When given the opportunity to gain dominance over humans, man thirsts for everlasting power. Argentine writer Julio Cortazar argues that “Human history is the sad result of each one looking out for himself” (Blair). Mere desire can easily be twisted into a dangerous obsession due to the egotistic human tendency to never be fully satisfied. For example, the slaughter of the Jews under Adolf Hitler, which is considered one of the most apocalyptic chapters of history, resulted out of Hitler’s necessity for sovereignty over others. Man obtains the inclination to use any possible means available in pursuit of personal gain, disregarding any negative consequences to others. The penalties of this are emphasized by Romantic author Nathaniel Hawthorne in his short stories “Rappaccini’s Daughter” and “The Birth-Mark”. The antagonists, Giovanni and Aylmer, demonstrate their manipulation of their authority over women in order to pursue their perpetual infatuation with scientific experimentation. The ability to exercise their self glorifying ambitions while simultaneously controlling human life threatens Romantic ideals of individualism, idealism, and love for nature in its purest form.
Exemplifying the thrill inherent in exerting dominance over another, both stories portray Aylmer and Rappaccini as God-like. The females, Beatrice and Georgiana, become the subjects of Rappaccini and Aylmer’s inquisitiveness, allowing them to be altered through the exploitation of science into subservient counterparts. In Hawthorne’s time, a patriarchal society was deeply valued. This allowed for the control of females economically, psychologically, and socially, which Beatrice is a replica of. Rappaccini tells her to perform an otherwise hazardous task to humans unaffected to the poison inflicted on Beatrice. Immunized to the lethal plants, she says she will “…gladly… undertake it” because to her, the fatal aroma of the plants “is the breath of life!” (“Rappaccini’s Daughter”). Possessing paternal power over his daughter, Rappaccini instills an ideology of female weakness into his vulnerable daughter, eternally enslaving her to him. Hawthorne incorporates irony with regards to the sinister garden Rappaccini gave life to. The naïveté of Beatrice blinds her from the pernicious effects of the anti-Eden that her father has created. She becomes a symbol of the diabolical pleasure Rappaccini finds in the discovery of the unknown. Rappaccini uses his acquiescent daughter as the vessel through which his self-interests for control are manifested. Ruthless and ambitious, his attempt to gain supremacy unfolds when he reveals that:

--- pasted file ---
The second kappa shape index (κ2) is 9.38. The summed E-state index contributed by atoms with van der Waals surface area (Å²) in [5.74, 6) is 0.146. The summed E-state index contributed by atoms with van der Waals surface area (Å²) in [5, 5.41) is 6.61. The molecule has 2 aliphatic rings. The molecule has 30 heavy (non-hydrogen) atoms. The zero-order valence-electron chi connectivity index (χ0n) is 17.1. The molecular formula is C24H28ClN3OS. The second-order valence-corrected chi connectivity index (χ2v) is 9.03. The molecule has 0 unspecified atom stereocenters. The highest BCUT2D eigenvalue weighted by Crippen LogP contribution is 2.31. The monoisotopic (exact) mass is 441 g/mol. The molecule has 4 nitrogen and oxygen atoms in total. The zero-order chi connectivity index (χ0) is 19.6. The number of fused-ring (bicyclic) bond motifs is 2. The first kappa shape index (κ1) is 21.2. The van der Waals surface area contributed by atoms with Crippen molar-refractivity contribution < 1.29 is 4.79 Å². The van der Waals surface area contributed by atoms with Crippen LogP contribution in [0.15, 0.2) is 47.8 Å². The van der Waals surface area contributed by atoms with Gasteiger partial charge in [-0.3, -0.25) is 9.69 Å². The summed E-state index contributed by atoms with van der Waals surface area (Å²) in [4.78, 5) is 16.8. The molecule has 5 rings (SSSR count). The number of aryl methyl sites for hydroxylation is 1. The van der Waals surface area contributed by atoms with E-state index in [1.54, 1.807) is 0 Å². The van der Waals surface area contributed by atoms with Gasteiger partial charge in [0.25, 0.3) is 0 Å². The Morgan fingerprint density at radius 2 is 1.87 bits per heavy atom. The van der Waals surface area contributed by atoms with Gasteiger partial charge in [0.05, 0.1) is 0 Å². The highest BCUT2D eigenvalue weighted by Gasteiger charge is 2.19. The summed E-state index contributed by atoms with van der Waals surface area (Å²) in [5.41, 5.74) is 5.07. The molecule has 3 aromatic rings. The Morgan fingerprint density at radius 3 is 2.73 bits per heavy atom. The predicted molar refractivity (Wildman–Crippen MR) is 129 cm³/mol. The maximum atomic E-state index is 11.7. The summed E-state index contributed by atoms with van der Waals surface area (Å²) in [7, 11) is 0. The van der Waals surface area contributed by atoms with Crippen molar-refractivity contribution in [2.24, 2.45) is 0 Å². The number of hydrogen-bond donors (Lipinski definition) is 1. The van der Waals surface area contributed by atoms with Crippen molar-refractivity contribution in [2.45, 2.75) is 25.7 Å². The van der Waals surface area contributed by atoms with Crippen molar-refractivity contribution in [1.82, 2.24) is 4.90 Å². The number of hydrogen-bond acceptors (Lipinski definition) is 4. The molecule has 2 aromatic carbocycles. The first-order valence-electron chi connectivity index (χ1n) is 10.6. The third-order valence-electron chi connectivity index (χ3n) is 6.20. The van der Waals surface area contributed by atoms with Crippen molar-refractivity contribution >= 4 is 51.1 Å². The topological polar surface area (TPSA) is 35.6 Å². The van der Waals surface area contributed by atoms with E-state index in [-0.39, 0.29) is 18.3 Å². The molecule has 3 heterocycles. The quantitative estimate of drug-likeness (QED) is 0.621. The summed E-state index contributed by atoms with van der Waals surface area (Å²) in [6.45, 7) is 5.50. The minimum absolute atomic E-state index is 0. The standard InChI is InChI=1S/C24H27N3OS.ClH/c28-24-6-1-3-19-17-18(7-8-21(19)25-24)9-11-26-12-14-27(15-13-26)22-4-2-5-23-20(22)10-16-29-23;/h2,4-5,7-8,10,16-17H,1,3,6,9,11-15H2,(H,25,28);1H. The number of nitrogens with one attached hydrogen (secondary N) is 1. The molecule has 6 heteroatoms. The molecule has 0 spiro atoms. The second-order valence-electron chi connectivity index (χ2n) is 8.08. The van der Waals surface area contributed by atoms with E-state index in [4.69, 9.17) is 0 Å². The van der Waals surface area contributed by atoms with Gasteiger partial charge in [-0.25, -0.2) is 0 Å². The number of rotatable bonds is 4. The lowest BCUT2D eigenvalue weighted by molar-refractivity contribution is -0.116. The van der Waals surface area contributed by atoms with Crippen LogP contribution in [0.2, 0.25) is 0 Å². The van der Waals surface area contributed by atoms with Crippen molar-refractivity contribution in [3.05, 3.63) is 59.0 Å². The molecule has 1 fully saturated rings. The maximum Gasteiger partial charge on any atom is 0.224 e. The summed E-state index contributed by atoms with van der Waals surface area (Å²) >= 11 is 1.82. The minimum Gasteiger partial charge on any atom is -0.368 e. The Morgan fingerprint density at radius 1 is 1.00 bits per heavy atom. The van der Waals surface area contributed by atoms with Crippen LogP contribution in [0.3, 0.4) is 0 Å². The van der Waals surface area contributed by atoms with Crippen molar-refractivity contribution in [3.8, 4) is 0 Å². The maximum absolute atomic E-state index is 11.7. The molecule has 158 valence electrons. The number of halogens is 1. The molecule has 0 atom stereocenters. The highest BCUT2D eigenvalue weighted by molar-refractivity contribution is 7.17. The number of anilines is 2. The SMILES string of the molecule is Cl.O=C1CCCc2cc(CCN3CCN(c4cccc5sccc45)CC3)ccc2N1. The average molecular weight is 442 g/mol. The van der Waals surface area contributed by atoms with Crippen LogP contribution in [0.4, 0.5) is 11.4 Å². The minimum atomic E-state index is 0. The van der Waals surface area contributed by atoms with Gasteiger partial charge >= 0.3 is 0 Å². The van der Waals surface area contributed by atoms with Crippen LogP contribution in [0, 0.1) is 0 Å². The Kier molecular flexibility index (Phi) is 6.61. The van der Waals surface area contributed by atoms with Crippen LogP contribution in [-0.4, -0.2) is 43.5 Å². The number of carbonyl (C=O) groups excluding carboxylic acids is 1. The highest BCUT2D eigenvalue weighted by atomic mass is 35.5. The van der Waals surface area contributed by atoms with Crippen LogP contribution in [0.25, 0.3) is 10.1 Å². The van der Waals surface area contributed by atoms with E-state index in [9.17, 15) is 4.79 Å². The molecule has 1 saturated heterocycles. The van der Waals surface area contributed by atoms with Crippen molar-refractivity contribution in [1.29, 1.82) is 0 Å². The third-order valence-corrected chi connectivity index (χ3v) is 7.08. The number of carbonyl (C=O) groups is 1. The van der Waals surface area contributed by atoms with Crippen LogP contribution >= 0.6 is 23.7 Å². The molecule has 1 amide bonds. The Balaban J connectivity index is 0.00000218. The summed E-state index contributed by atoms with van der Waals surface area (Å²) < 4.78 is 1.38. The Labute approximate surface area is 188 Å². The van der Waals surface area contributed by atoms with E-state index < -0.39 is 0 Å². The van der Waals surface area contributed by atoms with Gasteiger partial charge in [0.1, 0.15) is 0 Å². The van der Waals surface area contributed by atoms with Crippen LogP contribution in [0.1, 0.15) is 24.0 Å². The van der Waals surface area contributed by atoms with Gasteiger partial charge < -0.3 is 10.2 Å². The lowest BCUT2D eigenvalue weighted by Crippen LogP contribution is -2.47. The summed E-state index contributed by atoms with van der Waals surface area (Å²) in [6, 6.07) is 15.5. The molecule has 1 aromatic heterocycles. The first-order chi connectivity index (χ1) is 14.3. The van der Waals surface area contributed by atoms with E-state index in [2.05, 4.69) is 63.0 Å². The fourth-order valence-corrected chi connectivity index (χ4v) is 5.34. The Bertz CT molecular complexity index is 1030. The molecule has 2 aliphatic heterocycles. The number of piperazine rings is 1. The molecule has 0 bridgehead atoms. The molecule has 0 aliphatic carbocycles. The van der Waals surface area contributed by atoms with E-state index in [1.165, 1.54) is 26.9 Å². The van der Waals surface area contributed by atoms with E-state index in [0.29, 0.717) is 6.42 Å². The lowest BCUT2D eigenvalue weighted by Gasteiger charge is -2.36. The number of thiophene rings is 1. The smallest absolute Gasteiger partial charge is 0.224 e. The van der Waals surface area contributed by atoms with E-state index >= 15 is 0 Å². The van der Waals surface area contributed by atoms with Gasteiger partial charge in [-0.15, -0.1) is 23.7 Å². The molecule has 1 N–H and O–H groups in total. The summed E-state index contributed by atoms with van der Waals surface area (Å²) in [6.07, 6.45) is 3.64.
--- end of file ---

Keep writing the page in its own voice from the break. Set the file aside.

science, and the sympathy between thee [Beatrice] and him [Giovanni], have so wrought within his [Giovanni’s] system, that he [Giovanni] now stands apart from common men, as thou [Beatrice] dost. (“Rappaccini’s Daughter”)
Giovanni is ensnared in Rappaccini’s nefarious oasis becoming just as toxic as Beatrice. As a result, Rappaccini obtains command...